Saturday, August 2, 2014
My Account  | Login
Nashua;68.0;http://forecast.weather.gov/images/wtf/small/nskc.png;2014-08-02 02:31:38
Wednesday, April 9, 2014

NH tax burden is (almost) lowest in country despite lots of property tax

The total amount of tax collected by the state of New Hampshire is less than that of almost any other state, and barely half the total collected in Massachusetts, according to just-released data from the U.S. Census Bureau.

The data also shows New Hampshire’s reliance on property taxes. More than one-sixth of all taxes collected by New Hampshire are property taxes, the highest percentage of any state in the country except for Vermont. ...

Sign up to continue

Print subscriber?    Sign up for Full Access!

Please sign up for as low as 36 cents per day to continue viewing our website.

Digital subscribers receive

  • Unlimited access to all stories from nashuatelegraph.com on your computer, tablet or smart phone.
  • Access nashuatelegraph.com, view our digital edition or use our Full Access apps.
  • Get more information at nashuatelegraph.com/fullaccess
Sign up or Login

The total amount of tax collected by the state of New Hampshire is less than that of almost any other state, and barely half the total collected in Massachusetts, according to just-released data from the U.S. Census Bureau.

The data also shows New Hampshire’s reliance on property taxes. More than one-sixth of all taxes collected by New Hampshire are property taxes, the highest percentage of any state in the country except for Vermont.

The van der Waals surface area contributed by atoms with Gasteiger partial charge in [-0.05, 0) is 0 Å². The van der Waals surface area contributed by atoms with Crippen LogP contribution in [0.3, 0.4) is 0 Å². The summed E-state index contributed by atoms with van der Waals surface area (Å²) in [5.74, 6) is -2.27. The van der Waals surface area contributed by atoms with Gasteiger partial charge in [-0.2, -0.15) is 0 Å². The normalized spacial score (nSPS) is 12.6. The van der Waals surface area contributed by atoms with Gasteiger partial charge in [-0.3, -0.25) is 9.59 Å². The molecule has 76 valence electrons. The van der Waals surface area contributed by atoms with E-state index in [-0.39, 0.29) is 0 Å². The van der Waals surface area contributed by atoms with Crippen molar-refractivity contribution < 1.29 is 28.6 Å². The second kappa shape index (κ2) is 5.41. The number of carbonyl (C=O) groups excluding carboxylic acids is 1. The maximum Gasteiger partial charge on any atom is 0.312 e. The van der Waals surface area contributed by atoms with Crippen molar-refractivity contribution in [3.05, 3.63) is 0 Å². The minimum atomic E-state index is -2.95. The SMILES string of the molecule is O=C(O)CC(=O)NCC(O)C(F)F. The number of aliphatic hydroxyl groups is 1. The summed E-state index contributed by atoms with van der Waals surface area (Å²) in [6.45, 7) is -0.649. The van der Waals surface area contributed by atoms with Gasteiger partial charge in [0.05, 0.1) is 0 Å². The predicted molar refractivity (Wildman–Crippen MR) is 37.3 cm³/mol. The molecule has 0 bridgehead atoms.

According to Census Bureau data, New Hampshire collected $1,791 in taxes per person in 2013. Only Florida ($1,769) and Georgia ($1,781) were lower.

Massachusetts collected almost twice as much: $3,571.

Maine collected $2,924 per person while Vermont collected $4,594, the third-highest in the country behind Alaska and North Dakota, whose tally is thrown off by the huge amount of taxes collected as a consequence of that state’s oil-drilling boom.

Vermont’s tally included an astonishingly large amount of
property taxes: one-third of the total collected was property taxes. In New Hampshire, one-sixth of total taxes were from property taxes; only Wyoming, another state lacking sales and income taxes, was close at 15.2 percent.

The data is tallied by the federal government as a way to keep an eye on the economy, not to provide state bragging rights. According to the Census Bureau, state government tax revenue increased by 6.1 percent from fiscal year 2012 to a record $846.2 billion in 2013.

Surprisingly, New Hampshire was among the top five states that saw the largest percentage increase in revenue garnered from individual income taxes, even though we don’t have an income tax.

That’s because we do have a limited income tax: Interest and dividends are taxed when they get above a certain point. Revenue from this source increased 21.4 percent in 2013 as compared to 2012, mostly a sign of the booming stock market.

The Census Bureau data doesn’t include employer and employee assessments for retirement and social insurance purposes, or unemployment compensation taxes. They also don’t include federal taxes or “tax collections from local governments” – which does not include property taxes.

David Brooks can be reached at 594-6531 or dbrooks@nashua
telegraph.com. Also, follow Brooks on Twitter (@GraniteGeek).